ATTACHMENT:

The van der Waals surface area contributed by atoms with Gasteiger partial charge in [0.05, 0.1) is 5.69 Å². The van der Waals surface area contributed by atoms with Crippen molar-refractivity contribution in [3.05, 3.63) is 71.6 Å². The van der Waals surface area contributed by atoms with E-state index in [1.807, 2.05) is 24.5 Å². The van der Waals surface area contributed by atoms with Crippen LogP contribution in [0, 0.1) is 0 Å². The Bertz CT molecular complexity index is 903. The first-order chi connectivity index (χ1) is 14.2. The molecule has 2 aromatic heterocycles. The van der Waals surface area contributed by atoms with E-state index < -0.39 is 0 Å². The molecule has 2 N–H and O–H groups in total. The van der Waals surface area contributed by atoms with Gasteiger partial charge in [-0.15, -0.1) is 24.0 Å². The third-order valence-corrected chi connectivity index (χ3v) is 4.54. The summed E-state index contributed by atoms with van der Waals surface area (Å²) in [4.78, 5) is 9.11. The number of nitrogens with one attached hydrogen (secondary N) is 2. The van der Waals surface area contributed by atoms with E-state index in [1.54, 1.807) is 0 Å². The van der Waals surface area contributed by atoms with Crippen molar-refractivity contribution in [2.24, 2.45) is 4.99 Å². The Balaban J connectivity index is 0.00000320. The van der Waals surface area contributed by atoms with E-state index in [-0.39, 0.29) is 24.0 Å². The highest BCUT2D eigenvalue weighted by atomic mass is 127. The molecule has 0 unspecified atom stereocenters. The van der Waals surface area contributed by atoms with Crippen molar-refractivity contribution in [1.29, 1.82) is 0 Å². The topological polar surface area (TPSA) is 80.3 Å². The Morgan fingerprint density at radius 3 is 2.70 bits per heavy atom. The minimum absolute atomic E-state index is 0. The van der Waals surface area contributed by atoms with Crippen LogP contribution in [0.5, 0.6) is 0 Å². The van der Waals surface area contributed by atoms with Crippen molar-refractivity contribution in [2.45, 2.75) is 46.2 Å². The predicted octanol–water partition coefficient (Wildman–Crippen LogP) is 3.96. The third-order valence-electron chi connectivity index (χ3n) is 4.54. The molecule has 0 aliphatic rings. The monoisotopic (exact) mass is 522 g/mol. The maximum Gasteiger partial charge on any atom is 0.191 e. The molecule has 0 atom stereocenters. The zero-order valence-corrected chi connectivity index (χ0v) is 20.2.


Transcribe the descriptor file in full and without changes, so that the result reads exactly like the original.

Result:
The van der Waals surface area contributed by atoms with Gasteiger partial charge in [0.05, 0.1) is 5.69 Å². The van der Waals surface area contributed by atoms with Crippen molar-refractivity contribution in [3.05, 3.63) is 71.6 Å². The van der Waals surface area contributed by atoms with E-state index in [1.807, 2.05) is 24.5 Å². The van der Waals surface area contributed by atoms with Crippen LogP contribution in [0, 0.1) is 0 Å². The Bertz CT molecular complexity index is 903. The first-order chi connectivity index (χ1) is 14.2. The molecule has 2 aromatic heterocycles. The van der Waals surface area contributed by atoms with E-state index < -0.39 is 0 Å². The molecule has 2 N–H and O–H groups in total. The van der Waals surface area contributed by atoms with Gasteiger partial charge in [-0.15, -0.1) is 24.0 Å². The third-order valence-corrected chi connectivity index (χ3v) is 4.54. The summed E-state index contributed by atoms with van der Waals surface area (Å²) in [4.78, 5) is 9.11. The number of nitrogens with one attached hydrogen (secondary N) is 2. The van der Waals surface area contributed by atoms with E-state index in [1.54, 1.807) is 0 Å². The van der Waals surface area contributed by atoms with Crippen molar-refractivity contribution in [2.24, 2.45) is 4.99 Å². The Balaban J connectivity index is 0.00000320. The van der Waals surface area contributed by atoms with E-state index in [-0.39, 0.29) is 24.0 Å². The highest BCUT2D eigenvalue weighted by atomic mass is 127. The molecule has 0 unspecified atom stereocenters. The van der Waals surface area contributed by atoms with Crippen molar-refractivity contribution in [1.29, 1.82) is 0 Å². The topological polar surface area (TPSA) is 80.3 Å². The Morgan fingerprint density at radius 3 is 2.70 bits per heavy atom. The minimum absolute atomic E-state index is 0. The van der Waals surface area contributed by atoms with Crippen LogP contribution in [0.5, 0.6) is 0 Å². The van der Waals surface area contributed by atoms with Crippen molar-refractivity contribution in [2.45, 2.75) is 46.2 Å². The predicted octanol–water partition coefficient (Wildman–Crippen LogP) is 3.96. The third-order valence-electron chi connectivity index (χ3n) is 4.54. The molecule has 0 aliphatic rings. The monoisotopic (exact) mass is 522 g/mol. The maximum Gasteiger partial charge on any atom is 0.191 e. The molecule has 0 atom stereocenters. The zero-order valence-corrected chi connectivity index (χ0v) is 20.2.